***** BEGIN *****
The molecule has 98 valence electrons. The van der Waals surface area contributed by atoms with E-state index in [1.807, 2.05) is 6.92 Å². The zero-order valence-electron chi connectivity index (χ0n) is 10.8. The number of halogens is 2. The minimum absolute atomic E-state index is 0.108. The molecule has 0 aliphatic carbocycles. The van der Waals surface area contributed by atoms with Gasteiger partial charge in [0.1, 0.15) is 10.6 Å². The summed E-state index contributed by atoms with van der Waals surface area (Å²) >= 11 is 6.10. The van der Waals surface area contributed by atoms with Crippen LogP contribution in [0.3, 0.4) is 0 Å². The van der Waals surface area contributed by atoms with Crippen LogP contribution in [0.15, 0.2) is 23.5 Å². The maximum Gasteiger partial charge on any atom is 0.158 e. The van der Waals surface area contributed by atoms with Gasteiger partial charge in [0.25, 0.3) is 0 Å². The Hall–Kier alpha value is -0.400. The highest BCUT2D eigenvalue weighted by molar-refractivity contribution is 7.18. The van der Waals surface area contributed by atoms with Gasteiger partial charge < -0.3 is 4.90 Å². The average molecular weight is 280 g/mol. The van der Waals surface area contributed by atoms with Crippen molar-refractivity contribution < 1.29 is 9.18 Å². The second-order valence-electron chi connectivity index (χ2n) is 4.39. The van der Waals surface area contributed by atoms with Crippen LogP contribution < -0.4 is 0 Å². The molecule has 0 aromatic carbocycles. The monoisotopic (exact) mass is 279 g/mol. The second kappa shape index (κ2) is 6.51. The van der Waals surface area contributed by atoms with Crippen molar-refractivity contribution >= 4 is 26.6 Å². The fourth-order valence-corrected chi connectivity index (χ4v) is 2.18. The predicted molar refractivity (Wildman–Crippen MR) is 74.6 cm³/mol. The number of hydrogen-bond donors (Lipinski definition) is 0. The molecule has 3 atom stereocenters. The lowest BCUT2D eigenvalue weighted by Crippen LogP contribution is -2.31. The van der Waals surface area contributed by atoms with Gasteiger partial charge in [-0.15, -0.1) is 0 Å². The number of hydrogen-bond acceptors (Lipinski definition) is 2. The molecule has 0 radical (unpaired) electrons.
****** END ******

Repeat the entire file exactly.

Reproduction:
The molecule has 98 valence electrons. The van der Waals surface area contributed by atoms with E-state index in [1.807, 2.05) is 6.92 Å². The zero-order valence-electron chi connectivity index (χ0n) is 10.8. The number of halogens is 2. The minimum absolute atomic E-state index is 0.108. The molecule has 0 aliphatic carbocycles. The van der Waals surface area contributed by atoms with Gasteiger partial charge in [0.1, 0.15) is 10.6 Å². The summed E-state index contributed by atoms with van der Waals surface area (Å²) >= 11 is 6.10. The van der Waals surface area contributed by atoms with Crippen LogP contribution in [0.3, 0.4) is 0 Å². The van der Waals surface area contributed by atoms with Crippen LogP contribution in [0.15, 0.2) is 23.5 Å². The maximum Gasteiger partial charge on any atom is 0.158 e. The van der Waals surface area contributed by atoms with Gasteiger partial charge in [0.25, 0.3) is 0 Å². The Hall–Kier alpha value is -0.400. The highest BCUT2D eigenvalue weighted by molar-refractivity contribution is 7.18. The van der Waals surface area contributed by atoms with Gasteiger partial charge < -0.3 is 4.90 Å². The average molecular weight is 280 g/mol. The van der Waals surface area contributed by atoms with Crippen molar-refractivity contribution < 1.29 is 9.18 Å². The second-order valence-electron chi connectivity index (χ2n) is 4.39. The van der Waals surface area contributed by atoms with Crippen LogP contribution < -0.4 is 0 Å². The molecule has 0 aromatic carbocycles. The monoisotopic (exact) mass is 279 g/mol. The second kappa shape index (κ2) is 6.51. The van der Waals surface area contributed by atoms with Crippen molar-refractivity contribution >= 4 is 26.6 Å². The fourth-order valence-corrected chi connectivity index (χ4v) is 2.18. The predicted molar refractivity (Wildman–Crippen MR) is 74.6 cm³/mol. The number of hydrogen-bond donors (Lipinski definition) is 0. The molecule has 3 atom stereocenters. The lowest BCUT2D eigenvalue weighted by Crippen LogP contribution is -2.31. The van der Waals surface area contributed by atoms with Gasteiger partial charge in [-0.15, -0.1) is 0 Å². The number of hydrogen-bond acceptors (Lipinski definition) is 2. The molecule has 0 radical (unpaired) electrons.